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Plan to Counter Police Deployment at Borders? Rakesh Tikait Wants Farmers to Protest with Pic of Kin in Forces

File Photo of Bharatiya Kisan Union (BKU) leader Rakesh Tikait

File Photo of Bharatiya Kisan Union (BKU) leader Rakesh Tikait

The BKU national spokesperson was too a part of the police force once upon a time. He had briefly served the Delhi police as a constable and resigned during the 1993 farmers' protest.

Bhartiya Kisan Union leader Rakesh Tikait, who has become the face of farmers' protest with his leadership skills, has a new appeal for the protesters to counter the measures taken by state authorities. He has apparently asked farmers, who have family members serving in the defence and police forces, to arrive at the protest sites with the pictures of their kin.

"Ya toh sarkar sun ley, nahi toh agla andolon yeh bhi hoga ki jis ghar mein log fauj mein, police mein honge, uska parivar yahan rahega aur uski tasveer lekay uska baap yahan baithega (The government should listen to us, otherwise in the next protest event, families of people serving in armed forces and police will come here, their fathers will sit with their pictures)," Tikait was quoted as saying by The Times of India.

The protesting farmers had observed a three-hour-long nationwide 'chakka jam' on Saturday amid heavy police deployment at the strategic places to avoid any Republic Day-like violence.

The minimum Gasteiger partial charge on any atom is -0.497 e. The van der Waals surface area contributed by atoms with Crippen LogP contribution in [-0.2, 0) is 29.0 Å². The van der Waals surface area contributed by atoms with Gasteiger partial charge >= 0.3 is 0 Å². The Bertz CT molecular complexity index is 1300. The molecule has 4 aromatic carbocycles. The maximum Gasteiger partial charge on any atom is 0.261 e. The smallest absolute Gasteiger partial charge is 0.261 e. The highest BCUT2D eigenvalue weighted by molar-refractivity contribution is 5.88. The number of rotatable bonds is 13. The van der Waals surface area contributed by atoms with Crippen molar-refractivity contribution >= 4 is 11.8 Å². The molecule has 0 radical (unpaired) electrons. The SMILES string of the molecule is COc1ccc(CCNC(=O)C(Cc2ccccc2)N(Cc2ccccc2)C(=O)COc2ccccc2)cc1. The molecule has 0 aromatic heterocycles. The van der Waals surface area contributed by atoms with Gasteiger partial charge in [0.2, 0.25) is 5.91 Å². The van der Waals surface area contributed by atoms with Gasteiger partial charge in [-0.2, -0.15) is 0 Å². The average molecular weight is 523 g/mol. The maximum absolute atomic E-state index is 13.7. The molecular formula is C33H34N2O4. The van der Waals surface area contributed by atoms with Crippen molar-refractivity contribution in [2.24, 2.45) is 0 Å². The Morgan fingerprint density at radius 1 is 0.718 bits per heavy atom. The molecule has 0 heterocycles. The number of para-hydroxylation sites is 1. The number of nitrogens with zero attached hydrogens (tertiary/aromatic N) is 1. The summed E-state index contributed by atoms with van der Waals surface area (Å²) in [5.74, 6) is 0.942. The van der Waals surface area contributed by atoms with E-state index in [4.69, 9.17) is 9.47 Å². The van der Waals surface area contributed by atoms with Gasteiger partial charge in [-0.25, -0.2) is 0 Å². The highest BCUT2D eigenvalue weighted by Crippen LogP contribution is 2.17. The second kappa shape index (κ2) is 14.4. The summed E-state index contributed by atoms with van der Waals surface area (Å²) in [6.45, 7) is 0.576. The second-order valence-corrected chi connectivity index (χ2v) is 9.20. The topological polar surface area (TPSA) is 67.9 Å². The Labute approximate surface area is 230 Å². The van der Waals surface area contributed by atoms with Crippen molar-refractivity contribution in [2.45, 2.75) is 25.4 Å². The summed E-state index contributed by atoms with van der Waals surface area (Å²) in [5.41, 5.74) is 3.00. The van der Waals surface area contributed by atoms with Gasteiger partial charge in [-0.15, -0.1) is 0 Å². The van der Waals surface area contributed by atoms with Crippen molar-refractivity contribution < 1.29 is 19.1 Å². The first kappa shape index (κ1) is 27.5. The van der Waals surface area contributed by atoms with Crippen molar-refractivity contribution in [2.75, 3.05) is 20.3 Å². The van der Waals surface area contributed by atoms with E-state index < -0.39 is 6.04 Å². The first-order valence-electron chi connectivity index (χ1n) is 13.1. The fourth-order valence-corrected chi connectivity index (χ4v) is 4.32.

ALSO READ: Multiple Barricades, Thousands of Personnel, Buses: Watch Drones Capture Delhi Cops' Chakka Jam Prep

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The reason for Tikait's call, the report stated, is the legal notices being issued to people protesting against the three farm laws. A senior BKU leader said, "We will see if the authorities on instructions of the government issue legal notices to the family members of those serving in defence forces and police. A large section of farmers has their children serving in the police and armed forces."

Another senior BKU leader, Dharmendra Malik, said, "We are inviting people having their family members serving in armed forces and police to come and mark their support for the farmers' protest at the Ghazipur border. These people will be carrying pictures of their kinsmen serving the nation. Besides expressing solidarity with all the jawans, the move is aimed to make the central and state governments realize that they cannot muzzle the voice of farmers by issuing legal notices to them."

Tikait further threatened: "The government must hear with open ears. Either they withdraw the three farm laws and frame a law guaranteeing MSP for farmers, otherwise we have several other plans to continue the protest. We will go on a countrywide tour and nonpolitical protests will erupt in all the states."

The Bharatiya Kisan Union (BKU) leader's emotional appeal recently had revived the protest that was losing momentum post the January 26 violence in Delhi. After Tikait's speech tractors from Haryana started rolling towards Ghazipur, farmers in Uttar Pradesh organised a Mahapanchayat and expressed their support for the leader.

ALSO READ: 'Tractor Revolution': After Reviving Shrinking Farmers' Protest Post R-Day Violence, Rakesh Tikait's New Push

The BKU national spokesperson was too a part of the police force once upon a time. He had briefly served the Delhi police as a constable and resigned during the 1993 farmers' protest spearheaded by his father, Mahendra Singh Tikait — one of the tallest farmer leaders of the country and president of the BKU is still remembered as the man who brought Delhi to a halt for 7 days in October 1988 at the boat club. Over 5 lakh farmers joined the movement.

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